Traditionally, ex-presidents stay out of the political debate. They want to avoid tarnishing their public image. Former President Barack Obama isn't following this trend.
On Monday, Obama weighed in on the Alabama election. He's asking voters to go to the polls on Tuesday to vote in the election between Roy Moore and Doug Jones.
"This one's serious," Obama says in the robocall. "You can't sit it out."
But Obama isn't just motivating people to go vote. He's telling them to vote Democrat and vote Doug Jones.
Two Democratic officials familiar with the Alabama race tell CNN that Obama recorded the phone message in recent days. That coincided with President Trump's endorsement of Moore.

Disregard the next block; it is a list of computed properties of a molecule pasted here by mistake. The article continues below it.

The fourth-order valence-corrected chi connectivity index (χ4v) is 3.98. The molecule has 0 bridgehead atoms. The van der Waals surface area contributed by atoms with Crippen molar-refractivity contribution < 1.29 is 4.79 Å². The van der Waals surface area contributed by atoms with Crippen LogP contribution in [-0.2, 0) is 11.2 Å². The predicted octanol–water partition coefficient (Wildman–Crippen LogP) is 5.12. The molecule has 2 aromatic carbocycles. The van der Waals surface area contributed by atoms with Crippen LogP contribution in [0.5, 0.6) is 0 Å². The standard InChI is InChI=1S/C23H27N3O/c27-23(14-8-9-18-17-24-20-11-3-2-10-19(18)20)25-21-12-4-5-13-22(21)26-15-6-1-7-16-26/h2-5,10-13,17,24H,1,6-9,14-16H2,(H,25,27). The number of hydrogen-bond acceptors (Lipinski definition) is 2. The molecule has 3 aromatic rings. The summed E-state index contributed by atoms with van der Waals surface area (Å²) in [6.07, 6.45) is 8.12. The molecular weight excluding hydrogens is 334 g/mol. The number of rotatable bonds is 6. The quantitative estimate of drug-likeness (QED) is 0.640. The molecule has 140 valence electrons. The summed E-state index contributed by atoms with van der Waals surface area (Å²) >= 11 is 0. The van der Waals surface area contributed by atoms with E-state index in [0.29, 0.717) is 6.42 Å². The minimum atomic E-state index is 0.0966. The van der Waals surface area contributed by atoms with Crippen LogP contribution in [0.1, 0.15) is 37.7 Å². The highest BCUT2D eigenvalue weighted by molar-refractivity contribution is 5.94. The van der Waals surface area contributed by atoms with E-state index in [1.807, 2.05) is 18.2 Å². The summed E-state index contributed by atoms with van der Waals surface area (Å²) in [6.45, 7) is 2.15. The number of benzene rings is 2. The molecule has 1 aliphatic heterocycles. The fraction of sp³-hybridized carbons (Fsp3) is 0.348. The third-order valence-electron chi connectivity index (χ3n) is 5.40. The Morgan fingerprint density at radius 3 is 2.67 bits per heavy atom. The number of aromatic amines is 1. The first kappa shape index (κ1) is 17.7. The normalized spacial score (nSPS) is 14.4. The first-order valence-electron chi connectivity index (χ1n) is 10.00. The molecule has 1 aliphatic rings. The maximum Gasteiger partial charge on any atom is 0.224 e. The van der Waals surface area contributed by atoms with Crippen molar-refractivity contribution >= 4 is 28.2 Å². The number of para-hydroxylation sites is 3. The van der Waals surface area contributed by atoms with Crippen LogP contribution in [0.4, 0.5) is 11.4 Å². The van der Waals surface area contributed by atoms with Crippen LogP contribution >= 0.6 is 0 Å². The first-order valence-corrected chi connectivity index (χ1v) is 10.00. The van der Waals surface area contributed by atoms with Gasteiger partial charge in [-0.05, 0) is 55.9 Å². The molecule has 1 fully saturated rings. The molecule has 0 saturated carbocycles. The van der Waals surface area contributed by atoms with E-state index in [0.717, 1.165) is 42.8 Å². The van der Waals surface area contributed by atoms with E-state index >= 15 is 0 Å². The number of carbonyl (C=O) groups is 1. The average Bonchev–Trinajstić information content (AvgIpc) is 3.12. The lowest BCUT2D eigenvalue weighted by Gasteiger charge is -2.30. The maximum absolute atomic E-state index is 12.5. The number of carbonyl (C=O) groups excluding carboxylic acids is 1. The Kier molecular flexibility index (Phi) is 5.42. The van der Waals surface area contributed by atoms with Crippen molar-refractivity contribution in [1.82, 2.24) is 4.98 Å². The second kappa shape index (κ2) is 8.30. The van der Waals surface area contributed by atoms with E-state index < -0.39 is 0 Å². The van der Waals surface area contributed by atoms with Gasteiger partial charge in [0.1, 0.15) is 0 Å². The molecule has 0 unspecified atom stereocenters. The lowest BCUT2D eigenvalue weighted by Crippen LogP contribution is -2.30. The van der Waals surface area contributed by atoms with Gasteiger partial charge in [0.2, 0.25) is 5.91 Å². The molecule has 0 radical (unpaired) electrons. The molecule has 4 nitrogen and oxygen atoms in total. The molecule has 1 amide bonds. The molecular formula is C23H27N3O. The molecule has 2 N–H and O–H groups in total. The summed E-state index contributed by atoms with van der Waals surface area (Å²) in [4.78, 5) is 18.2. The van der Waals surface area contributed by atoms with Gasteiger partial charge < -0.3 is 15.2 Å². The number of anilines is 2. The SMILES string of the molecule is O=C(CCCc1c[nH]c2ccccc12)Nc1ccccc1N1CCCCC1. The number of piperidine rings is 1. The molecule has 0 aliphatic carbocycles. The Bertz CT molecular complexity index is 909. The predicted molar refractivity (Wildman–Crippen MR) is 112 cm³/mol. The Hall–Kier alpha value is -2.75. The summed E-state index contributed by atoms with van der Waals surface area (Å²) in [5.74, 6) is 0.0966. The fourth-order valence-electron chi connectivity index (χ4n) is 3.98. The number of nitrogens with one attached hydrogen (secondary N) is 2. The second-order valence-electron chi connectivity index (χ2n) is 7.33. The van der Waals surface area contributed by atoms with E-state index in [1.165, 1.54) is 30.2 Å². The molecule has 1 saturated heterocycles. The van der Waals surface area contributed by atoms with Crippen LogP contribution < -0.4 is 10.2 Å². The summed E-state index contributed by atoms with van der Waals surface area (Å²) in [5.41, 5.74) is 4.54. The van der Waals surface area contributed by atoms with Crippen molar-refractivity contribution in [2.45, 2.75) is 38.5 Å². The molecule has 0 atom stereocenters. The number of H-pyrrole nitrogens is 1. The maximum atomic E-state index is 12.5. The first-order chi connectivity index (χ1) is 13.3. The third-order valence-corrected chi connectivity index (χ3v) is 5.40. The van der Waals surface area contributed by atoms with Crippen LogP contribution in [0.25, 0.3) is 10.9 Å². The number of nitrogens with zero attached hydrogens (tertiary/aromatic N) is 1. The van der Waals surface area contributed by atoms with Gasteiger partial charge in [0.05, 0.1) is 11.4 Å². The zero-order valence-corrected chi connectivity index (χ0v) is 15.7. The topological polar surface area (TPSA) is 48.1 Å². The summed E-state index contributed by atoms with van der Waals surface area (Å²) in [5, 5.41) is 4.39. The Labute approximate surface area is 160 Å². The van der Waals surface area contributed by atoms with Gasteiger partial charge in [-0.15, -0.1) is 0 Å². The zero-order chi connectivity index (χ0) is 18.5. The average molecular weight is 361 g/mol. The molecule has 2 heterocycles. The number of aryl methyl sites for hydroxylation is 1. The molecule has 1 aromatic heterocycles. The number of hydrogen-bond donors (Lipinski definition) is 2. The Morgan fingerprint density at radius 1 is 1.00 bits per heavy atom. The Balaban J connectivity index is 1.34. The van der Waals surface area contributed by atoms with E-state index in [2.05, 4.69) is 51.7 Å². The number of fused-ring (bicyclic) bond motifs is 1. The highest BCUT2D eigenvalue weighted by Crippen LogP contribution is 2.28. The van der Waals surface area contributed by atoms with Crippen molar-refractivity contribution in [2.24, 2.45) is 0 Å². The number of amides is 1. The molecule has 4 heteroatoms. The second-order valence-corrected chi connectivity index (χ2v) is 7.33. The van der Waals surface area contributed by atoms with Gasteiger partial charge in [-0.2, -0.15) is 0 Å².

"Doug Jones is a fighter for equality, for progress," Obama says. "Doug will be our champion for justice. So get out and vote, Alabama."
Obama's message is intended to reach black voters. Their turnout is critical to Democratic success in Alabama.
The push both for and against Moore intensified last month—on the eve of a special election—after sexual misconduct allegations came out against Moore.
The stories, which have drawn national attention, says Moore had inappropriate relationships with teenage girls while he was in his 30s. In two cases, he was accused of sexual abuse or sexual assault.
CNN notes that Obama's call marks just one of his returns to the political stage. Less than a year since he left office, he's campaigned for Democrats in Virginia and New Jersey.
"It's an open question whether Obama or Trump can wield any influence on the race, but the dueling presidential messages underscore the fiercely competitive nature of the Senate contest that has taken on outsized proportions," concluded CNN.